Title: The Cruel Prince
Author: Holly Black
Genre: Young Adult, Fantasy
Page Count: 370
Publisher: Little, Brown Books for Young Readers
Notable Notables: Everything. Writing, characters, plot, the works.
Recommended Readers: You like revenge, right? Everyone likes revenge.
I had a lot of expectations for The Cruel Prince. This book looked at them, sneered at their paltry designs, burned them to the ground, and then built from the ashes something so inconceivably better that all I can do is sit here and go
If you’ve been keeping up with me, you’ll know this was one of my most anticipated books releasing in January, if not the most anticipated. And it did not disappoint! I have been in mental and emotional turmoil since I finished it, I don’t even know what to do.
Okay, let’s hit the plot really quickly. Jude has grown up in Faerie with her twin sister Taryn and her half-fey sister Vivienne ever since Madoc, Vivi’s redcap father, killed her parents and took all of them in. Jude’s always known that, as a mortal, she is mostly powerless against the fey and their whims. She hates them and strives to be better than them while also wishing that she could be like them. The faerie she hates the most is Prince Cardan, particularly since she and Taryn are often the targets of his cruelty.
Jude wants to achieve knighthood so she will finally belong in Faerie and achieve a station higher than her mortal blood would typically allow for. But best laid plans often go awry, especially when she is approached by Prince Dain to work for him. Jude knows the job is dangerous, but it could also lead to power, enough that she will never be under anyone else’s ever again.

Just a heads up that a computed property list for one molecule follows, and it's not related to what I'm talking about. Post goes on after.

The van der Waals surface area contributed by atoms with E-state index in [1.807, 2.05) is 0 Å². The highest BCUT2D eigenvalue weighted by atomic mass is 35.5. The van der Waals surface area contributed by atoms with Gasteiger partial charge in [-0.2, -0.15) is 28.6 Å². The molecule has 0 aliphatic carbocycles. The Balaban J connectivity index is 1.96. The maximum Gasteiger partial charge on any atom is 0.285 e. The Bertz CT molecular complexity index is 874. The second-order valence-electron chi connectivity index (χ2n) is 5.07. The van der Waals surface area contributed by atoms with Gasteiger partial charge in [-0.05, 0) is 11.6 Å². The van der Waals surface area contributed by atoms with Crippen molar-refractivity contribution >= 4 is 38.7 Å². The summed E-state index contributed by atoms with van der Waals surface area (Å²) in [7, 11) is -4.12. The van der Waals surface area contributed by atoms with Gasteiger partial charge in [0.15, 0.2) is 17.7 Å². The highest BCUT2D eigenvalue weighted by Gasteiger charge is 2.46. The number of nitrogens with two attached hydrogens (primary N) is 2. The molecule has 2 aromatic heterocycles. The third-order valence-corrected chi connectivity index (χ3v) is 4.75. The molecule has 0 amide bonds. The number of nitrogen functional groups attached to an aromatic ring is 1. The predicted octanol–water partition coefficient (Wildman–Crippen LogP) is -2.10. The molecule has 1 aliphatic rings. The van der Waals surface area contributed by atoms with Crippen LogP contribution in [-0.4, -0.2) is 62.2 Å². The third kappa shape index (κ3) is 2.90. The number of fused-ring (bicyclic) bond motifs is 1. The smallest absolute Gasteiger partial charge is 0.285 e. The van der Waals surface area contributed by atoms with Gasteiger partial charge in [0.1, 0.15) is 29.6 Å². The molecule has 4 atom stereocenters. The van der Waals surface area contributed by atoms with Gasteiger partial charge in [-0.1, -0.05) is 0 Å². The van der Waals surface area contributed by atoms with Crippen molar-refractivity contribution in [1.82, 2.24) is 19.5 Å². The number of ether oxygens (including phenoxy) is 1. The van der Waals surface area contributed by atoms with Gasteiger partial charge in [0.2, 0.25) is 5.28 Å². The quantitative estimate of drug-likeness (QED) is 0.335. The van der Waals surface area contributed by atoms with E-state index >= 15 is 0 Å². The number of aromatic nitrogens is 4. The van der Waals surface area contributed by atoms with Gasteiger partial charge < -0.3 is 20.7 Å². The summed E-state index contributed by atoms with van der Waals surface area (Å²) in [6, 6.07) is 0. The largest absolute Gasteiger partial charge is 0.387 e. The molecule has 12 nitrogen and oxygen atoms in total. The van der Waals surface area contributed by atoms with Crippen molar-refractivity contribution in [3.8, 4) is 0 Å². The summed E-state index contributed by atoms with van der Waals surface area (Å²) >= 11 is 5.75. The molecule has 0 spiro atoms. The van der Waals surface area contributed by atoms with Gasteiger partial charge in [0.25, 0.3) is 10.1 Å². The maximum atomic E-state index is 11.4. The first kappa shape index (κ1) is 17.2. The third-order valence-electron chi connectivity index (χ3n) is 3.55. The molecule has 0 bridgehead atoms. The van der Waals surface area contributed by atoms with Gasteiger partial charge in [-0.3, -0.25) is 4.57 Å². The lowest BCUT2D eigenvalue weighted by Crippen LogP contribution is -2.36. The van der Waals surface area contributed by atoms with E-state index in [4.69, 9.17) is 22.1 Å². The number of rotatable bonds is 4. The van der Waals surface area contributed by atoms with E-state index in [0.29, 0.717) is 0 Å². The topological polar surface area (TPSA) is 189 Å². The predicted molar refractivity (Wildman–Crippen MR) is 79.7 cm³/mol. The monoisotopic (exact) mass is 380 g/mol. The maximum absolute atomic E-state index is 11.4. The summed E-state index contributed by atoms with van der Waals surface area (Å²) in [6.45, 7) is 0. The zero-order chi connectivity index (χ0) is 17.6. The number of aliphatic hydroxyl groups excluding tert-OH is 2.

The Cruel Prince is dark and lush, as grounded in modernity as it is in a rich, fantasy tapestry completely of Holly Black’s own making. She has such a talent of bringing real life to an imaginary setting, and that’s even without the brief trips to Maine the sisters take. Fans of her Modern Faerie Tales series and The Darkest Part of the Forest will also see some familiar names here as she introduces new characters and a new slice of Faerie.
Even though the book is titled The Cruel Prince, pretty much every fey is cruel, vengeful, and terrible in their own beautiful ways. Though Madoc tries to do right by Jude and her sisters, his nature is one of war and blood. Dain is cold and doesn’t flinch at either political machinations or the pain necessary to make them succeed. Valerian thrives on violence, and Prince Balekin is a brute who cares nothing for humanity and even some members of his family. Locke, meanwhile, is a puppet master, concerned with ends rather than the means he takes to achieve them. As for Cardan, the titular character, well…